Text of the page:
*almost* converts it into median-based range voting.
The reason is that every artificial candidate whose *p*-value
exceeds the maximum median score of any candidate, is a Condorcet winner among them.
We keep removing these from the top down. Eventually we get a situation in which
the median-range winner among the original candidates beats every artificial candidate hence has
boundedly large Condorcet score.
*But*
the other original candidates still are (generically) defeated by an arbitrarily-large number
of artificial candidates, hence have arbitrarily-large Condorcet score, hence cannot win.

This would have proven the winner must be
the median-based range winner,
*except* that at this point a non-removed
artificial candidate might still be the winner.

So all that we have really proven is that, using removal ordering, at some point in the removal sequence (at which moment all the original candidates still remain) we shall reach a situation in which the median-based range winner among the original candidates, has far smaller Condorcet score than any other original candidate.

Gazillionizing Schulze Beatpaths (with removal order,
generically) also *almost*
converts it into median-based range voting (up to ties, which is an issue we ignore
rather badly).

The argument is as follows.
The median-based range winner W (with median score M) plainly has a beatpath
to everybody who has median-score below M (simply walk to an artificial candidate wth
*p*=M-ε then downward in *p*, then to the target candidate). Every defeat on the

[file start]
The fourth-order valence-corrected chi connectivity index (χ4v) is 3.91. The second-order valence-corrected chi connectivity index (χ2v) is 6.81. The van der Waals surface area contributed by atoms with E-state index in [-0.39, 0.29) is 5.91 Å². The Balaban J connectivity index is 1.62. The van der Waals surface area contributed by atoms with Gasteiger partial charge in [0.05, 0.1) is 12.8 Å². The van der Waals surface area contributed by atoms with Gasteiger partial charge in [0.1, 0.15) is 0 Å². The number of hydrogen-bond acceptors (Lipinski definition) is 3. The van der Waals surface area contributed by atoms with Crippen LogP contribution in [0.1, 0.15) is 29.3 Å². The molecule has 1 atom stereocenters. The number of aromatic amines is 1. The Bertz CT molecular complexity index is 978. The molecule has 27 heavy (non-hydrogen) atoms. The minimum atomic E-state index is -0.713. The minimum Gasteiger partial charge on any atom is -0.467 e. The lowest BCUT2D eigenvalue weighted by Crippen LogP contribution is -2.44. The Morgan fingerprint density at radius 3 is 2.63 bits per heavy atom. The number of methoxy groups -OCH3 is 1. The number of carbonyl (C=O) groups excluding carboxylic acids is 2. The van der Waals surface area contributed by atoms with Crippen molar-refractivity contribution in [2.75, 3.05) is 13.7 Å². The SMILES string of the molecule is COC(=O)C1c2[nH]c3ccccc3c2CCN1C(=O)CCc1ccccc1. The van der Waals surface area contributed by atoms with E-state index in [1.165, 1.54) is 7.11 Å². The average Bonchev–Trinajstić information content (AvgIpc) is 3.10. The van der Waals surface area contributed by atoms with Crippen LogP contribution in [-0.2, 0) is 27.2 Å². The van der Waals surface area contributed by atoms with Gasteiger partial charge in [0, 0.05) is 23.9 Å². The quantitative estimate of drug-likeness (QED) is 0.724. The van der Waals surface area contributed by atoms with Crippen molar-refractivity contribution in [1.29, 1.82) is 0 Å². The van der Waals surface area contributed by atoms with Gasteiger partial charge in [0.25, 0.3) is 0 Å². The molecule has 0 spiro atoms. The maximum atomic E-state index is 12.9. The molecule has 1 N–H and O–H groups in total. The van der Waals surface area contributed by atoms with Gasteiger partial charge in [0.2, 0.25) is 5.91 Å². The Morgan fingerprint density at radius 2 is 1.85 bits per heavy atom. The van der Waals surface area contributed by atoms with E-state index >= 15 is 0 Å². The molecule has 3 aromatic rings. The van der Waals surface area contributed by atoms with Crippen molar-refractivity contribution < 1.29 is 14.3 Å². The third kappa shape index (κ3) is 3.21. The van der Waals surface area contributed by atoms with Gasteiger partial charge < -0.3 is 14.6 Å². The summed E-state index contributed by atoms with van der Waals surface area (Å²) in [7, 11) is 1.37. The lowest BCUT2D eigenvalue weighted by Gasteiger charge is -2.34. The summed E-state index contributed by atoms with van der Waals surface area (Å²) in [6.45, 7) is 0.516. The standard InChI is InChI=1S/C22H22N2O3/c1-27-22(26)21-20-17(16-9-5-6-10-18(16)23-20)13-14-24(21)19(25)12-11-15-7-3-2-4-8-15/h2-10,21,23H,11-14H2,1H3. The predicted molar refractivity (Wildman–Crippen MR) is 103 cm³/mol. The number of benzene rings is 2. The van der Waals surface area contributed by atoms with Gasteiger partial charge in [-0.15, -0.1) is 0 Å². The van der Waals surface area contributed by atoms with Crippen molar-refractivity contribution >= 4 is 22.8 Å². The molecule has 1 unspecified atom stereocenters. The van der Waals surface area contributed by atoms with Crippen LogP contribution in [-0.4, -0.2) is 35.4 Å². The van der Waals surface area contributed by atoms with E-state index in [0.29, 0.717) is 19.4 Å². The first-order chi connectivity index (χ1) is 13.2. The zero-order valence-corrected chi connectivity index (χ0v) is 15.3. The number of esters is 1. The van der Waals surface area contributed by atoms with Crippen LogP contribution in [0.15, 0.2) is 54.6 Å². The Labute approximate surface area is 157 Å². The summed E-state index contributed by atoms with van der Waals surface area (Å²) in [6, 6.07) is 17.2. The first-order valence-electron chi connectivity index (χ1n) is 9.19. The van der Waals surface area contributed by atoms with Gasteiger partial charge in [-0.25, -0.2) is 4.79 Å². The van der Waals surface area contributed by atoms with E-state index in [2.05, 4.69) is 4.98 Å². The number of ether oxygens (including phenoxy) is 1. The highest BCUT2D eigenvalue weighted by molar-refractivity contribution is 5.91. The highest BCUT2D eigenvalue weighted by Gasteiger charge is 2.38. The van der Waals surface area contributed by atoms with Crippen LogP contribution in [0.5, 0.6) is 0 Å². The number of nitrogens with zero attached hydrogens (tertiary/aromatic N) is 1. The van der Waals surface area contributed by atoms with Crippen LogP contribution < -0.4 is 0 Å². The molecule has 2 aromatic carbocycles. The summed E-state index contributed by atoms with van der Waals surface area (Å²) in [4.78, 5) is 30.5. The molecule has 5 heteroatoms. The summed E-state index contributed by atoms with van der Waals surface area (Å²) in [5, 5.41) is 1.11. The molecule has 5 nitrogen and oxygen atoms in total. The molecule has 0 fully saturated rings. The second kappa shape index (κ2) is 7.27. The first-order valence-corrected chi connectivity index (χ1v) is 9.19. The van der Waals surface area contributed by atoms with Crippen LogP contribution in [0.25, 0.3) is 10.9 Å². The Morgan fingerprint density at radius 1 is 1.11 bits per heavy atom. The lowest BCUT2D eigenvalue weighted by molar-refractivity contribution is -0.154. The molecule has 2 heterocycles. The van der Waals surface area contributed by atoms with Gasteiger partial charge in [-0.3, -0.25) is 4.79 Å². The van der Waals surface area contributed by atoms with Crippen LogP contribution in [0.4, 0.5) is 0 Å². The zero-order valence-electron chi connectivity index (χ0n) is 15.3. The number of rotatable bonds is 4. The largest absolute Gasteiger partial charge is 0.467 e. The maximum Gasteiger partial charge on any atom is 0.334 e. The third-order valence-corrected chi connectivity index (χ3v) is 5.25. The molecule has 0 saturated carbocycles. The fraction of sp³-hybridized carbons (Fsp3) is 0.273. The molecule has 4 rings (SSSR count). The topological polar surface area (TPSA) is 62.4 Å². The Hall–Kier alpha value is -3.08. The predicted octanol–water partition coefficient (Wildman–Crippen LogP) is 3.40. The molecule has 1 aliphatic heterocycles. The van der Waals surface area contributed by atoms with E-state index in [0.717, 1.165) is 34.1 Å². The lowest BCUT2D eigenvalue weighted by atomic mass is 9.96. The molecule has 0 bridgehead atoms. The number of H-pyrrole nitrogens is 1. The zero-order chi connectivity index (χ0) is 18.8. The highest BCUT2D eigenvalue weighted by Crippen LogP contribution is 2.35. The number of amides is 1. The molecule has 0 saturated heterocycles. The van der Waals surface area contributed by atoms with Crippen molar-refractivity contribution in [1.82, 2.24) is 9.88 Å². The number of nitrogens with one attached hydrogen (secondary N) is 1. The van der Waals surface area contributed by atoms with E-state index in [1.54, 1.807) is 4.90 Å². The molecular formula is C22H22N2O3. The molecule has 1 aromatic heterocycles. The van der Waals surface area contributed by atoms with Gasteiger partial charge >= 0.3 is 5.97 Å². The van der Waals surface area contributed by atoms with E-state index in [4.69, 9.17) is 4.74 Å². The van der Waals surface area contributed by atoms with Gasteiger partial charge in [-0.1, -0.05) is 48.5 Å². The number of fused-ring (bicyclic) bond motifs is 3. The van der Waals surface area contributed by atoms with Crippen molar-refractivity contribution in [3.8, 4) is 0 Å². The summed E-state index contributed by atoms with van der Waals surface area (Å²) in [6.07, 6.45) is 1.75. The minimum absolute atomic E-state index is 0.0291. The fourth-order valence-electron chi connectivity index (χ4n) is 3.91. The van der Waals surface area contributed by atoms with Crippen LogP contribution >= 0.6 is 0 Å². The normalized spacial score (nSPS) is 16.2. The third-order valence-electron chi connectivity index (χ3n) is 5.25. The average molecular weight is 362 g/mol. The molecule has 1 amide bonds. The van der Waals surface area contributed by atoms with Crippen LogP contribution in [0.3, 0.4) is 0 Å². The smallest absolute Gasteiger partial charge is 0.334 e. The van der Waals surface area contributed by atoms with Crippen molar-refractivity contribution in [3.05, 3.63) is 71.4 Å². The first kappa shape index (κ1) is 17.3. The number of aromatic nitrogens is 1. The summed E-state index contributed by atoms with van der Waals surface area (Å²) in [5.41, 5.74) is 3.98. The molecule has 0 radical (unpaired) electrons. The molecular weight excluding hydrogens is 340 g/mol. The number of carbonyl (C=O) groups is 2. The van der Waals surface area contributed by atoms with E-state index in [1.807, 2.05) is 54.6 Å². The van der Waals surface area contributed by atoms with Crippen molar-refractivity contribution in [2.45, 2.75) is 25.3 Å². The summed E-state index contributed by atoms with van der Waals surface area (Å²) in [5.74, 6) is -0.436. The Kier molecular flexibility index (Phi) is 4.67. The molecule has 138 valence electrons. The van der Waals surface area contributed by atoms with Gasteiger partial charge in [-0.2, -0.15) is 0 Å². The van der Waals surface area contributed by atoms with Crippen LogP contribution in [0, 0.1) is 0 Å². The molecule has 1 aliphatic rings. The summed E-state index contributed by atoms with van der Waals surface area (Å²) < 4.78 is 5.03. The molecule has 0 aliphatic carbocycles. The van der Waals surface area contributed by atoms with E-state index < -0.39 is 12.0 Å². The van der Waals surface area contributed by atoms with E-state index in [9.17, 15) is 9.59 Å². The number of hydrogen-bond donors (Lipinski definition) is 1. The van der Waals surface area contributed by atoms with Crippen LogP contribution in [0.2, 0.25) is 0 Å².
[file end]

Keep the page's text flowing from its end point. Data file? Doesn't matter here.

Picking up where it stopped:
beatpath is unanimous (100-0) except for the first and last ones which might be by tiny margins.
The first hop
(from W to an artificial candidate Q whose *p*-value lies ε below M)
always has minimally small victory margin, namely 1 or 0 votes.
There does not exist a beatpath from anybody
to any artificial candidate with *p*>M, and the only beatpaths from original candidates
to the artificial candidate with score M-ε, have minimal
strength. Therefore, no rival of W among the original candidates can be
a beatpath winner because it has greater minimum beatpath strength to Q than does W.
So we would be able to conclude W must be a beatpath winner (although
perhaps a tied co-winner) *except* that, again, some
non-removed
artificial candidate might still be the winner.

So, again, all that we have really proven is that, using removal ordering, at some point in the removal sequence (at which moment all the original candidates still remain) we shall reach a situation in which the median-based range winner among the original candidates, is the only one with a beatpath to every still-not-removed candidate.

Black's method employs rank-order ballots; it elects a Condorcet winner if one exists, otherwise it elects the Borda winner.

Black (with removal order) is converted by the Gazillion transform into this voting system: If the ordinary (averaging-based) range voting winner has greater average score than the median-based range voting winner's median score, then elect the former. Otherwise, if the median-based range voting winner is a Condorcet winner, then elect it. Otherwise something else (more mysterious) happens.

First, all the pairwise defeats of artificial candidates with lesser *p* by
those with greater *p* are "locked in" immediately since they all are 100-0 defeats.
But what happens next is more mysterious.
If the median-based range voting winner is a Condorcet winner, it will be elected.

IRV under the Gazillion transform (with removal ordering) will actually act
exactly the same as IRV (but using range-style ballots,
albeit with the usual IRV counting procedure that ignores the numerical preference *strengths*)
with only a *single* extra
candidate E added, where E is given some common score (also called E)
for all voters, and we just keep decreasing E a smidgen until this IRV
procedure stops electing E, and then the new winner
is the winner of Gazillion(IRV).

So it is possible to devise a reasonably efficient algorithm to find the Gazillion(IRV) winner, but I do not think it has any simpler description and it is sometimes the same as and sometimes not the same as, the ordinary IRV winner.

The same "shrinking E" algorithm idea can be used to determine efficiently
who wins Gazillion(Schulze)
elections.